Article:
The term “at-will employment” is often tossed around in the workplace. Amid myriad laws that dictate workplace practices, the at-will doctrine (as it is known in legal circles) stands at the core of an employment relationship in many states.
At a basic level, employees in most states (including California) are presumed to be at-will upon hire. What this really means is that a two-way relationship now exists between the employer and the employee. From an employer’s perspective, the employment relationship with an at-will employee can be ended at any time and for any reason, with or without notice; the same freedom is equally afforded to the employee to terminate the employment relationship at any time, with or without reason.
However, confusion often abounds in workplace environments, which can erode the at-will doctrine’s intent. For starters, at-will is frequently mistaken for the term “right to work”— a law that prohibits union membership or payment of union dues as a condition of employment. In terms of application, managers might invoke at-will’s basic tenets without regard for fairness toward their employees, and this can create serious legal exposure for the organization. While at-will does indeed allow a great deal of latitude to employers in terms of dictating an employment relationship, it is not a “free pass” to violate an individual’s basic rights.
Conversely many employees feel bound by assumed dictates of at-will, as in the case of providing notice when they terminate. While many employer policies dictate that a two-week notice be given upon termination, employees are under no statutory command to meet this obligation or provide a reason.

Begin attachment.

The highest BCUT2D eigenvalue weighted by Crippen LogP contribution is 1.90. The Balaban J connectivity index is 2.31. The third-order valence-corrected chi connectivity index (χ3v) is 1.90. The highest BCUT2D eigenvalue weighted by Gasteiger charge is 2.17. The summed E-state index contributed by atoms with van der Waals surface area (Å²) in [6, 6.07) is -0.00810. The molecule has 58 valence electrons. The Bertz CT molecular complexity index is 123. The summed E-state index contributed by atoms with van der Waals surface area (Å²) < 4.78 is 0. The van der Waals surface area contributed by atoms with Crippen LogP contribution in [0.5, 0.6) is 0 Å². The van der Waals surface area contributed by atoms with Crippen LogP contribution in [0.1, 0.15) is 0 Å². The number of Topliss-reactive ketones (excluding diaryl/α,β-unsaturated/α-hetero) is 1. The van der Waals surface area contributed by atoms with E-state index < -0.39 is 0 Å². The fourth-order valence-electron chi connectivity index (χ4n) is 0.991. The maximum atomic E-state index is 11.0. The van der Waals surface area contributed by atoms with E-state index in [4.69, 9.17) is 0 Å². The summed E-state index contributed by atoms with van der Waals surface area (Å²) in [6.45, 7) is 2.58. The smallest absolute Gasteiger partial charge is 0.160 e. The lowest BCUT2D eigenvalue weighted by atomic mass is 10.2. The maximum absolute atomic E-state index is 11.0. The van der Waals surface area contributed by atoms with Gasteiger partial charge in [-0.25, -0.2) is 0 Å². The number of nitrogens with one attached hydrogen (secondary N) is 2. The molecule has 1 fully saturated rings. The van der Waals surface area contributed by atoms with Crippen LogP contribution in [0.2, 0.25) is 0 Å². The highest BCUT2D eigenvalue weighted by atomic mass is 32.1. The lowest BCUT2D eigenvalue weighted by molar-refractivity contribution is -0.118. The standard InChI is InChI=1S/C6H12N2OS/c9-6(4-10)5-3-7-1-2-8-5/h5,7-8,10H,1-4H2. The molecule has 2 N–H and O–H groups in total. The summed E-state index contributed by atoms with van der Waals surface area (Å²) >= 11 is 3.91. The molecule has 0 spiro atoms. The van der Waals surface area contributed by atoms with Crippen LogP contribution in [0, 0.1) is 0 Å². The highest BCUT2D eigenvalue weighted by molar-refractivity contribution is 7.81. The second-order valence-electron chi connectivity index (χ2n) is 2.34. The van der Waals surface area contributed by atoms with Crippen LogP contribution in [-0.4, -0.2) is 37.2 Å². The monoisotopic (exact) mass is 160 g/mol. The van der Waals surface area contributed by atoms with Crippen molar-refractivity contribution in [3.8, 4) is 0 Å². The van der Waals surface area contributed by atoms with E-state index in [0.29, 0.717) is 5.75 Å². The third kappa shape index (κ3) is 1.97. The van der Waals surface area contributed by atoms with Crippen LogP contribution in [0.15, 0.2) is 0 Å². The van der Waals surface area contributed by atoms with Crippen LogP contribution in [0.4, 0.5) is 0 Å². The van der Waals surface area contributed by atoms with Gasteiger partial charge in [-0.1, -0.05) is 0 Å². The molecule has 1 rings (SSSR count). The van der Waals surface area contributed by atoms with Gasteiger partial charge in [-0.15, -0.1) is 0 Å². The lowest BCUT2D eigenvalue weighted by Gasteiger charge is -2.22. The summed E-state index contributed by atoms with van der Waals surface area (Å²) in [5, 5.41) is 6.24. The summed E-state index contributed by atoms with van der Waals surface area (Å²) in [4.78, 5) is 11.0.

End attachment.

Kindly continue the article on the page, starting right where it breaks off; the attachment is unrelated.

While at-will provides freedom in an employment relationship, there are some limitations in terms of its power. For example, the presumption of an at-will relationship can be superseded by evidence that an employment relationship of a certain duration exists, thereby limiting the employer’s power to terminate the employee in some way — as in the case of an employment contract or a union bargaining agreement. Further, employers are prohibited from invoking the at-will doctrine in a situation involving unlawful discrimination. In other words, terminating an employee due to a harassment complaint represents a misuse of at-will’s intent and likely will result in legal action.